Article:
Evolution of the northern Gulf of Mexico, with emphasis on Cenozoic growth faulting and the role of salt
D. M. Worrall, S. Snelson, 1989. "Evolution of the northern Gulf of Mexico, with emphasis on Cenozoic growth faulting and the role of salt", The Geology of North America—An Overview, Albert W. Bally, Allison R. Palmer
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The northern Gulf of Mexico Basin, although one of the most intensely studied and explored regions in North America, is also one of the most structurally complex (Figs. 1 and 2). Cenozoic depocenters contain abundant growth faults of a variety of shapes, orientations, sizes, and complexities. In addition, salt domes, flows, and massifs combine to form a complex near-surface pattern that tends to mask the origins of many structures. Not surprisingly, a number of contrasting hypotheses have been proposed to explain the growth faults of this region, among them theories invoking shale diapirism, shale compaction, gravity gliding, salt diapirism, and salt flow. Clearly, the best way to understand the various origins of these features is to observe their structural underpinnings at depth; unfortunately, most of the large growth fault systems of the Texas and Louisiana shelf project below the bottoms of seismic lines of 6- or 7-sec record length. However, as will be discussed in this chapter, deep seismic data now available from the Louisiana slope greatly illuminate the spectacular structural development of this province. In addition, palinspastic reconstructions are useful for analyzing the structural development of these features, and for constraining hypotheses on their origins.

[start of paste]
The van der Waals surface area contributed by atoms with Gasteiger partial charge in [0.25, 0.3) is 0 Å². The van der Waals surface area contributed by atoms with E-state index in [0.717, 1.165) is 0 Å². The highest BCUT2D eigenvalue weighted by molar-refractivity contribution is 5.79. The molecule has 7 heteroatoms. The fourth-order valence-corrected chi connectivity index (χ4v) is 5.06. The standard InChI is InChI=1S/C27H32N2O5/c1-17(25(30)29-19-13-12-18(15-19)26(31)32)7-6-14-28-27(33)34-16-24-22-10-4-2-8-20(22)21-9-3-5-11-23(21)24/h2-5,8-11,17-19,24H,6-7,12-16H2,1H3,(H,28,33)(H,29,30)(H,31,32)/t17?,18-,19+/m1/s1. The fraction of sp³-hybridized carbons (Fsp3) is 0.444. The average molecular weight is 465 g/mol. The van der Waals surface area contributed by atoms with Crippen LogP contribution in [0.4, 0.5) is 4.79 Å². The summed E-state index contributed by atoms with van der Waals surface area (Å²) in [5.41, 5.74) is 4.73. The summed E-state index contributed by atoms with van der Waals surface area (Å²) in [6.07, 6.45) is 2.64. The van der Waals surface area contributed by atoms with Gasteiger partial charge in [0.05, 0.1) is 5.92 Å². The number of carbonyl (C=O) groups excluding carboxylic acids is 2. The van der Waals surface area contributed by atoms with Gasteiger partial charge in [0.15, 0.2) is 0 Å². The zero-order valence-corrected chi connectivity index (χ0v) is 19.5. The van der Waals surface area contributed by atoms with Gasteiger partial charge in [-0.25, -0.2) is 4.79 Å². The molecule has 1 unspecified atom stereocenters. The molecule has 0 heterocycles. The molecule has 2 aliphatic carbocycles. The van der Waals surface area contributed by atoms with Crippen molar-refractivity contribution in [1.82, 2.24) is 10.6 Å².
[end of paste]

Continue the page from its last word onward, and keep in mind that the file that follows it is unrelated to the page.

Prior to discussing the Cenozoic tectonic development of the northern Gulf of Mexico—the main focus of this chapter—we will briefly review the pre-Cenozoic framework and basic Cenozoic depositional patterns of the Gulf of Mexico Basin, both of which influenced Cenozoic structural styles.
The Gulf of Mexico Basin (Fig. 1) was initiated in the late Middle to early Late Jurassic as a result of crustal attenuation and sea-floor spreading associated with the breakup of the supercontinent Pangea.
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Summaries of the major features of the geology of North America and the adjacent oceanic regions are presented. Twenty chapters include concise reviews of current thinking about Precambrian basement, Phanerozoic orogens, cratonic basins, passive-margin geology of the Atlantic and Gulf Coast regions, marine and terrestrial geology of the Caribbean region, marine geology of the North Atlantic and northeast Pacific oceans, Quaternary geology, hydrogeology, and economic geology. An excellent text for a graduate course or upper-level undergraduate course in regional geology. Includes tables of contents for the other volumes in this series. Extended selected references also available.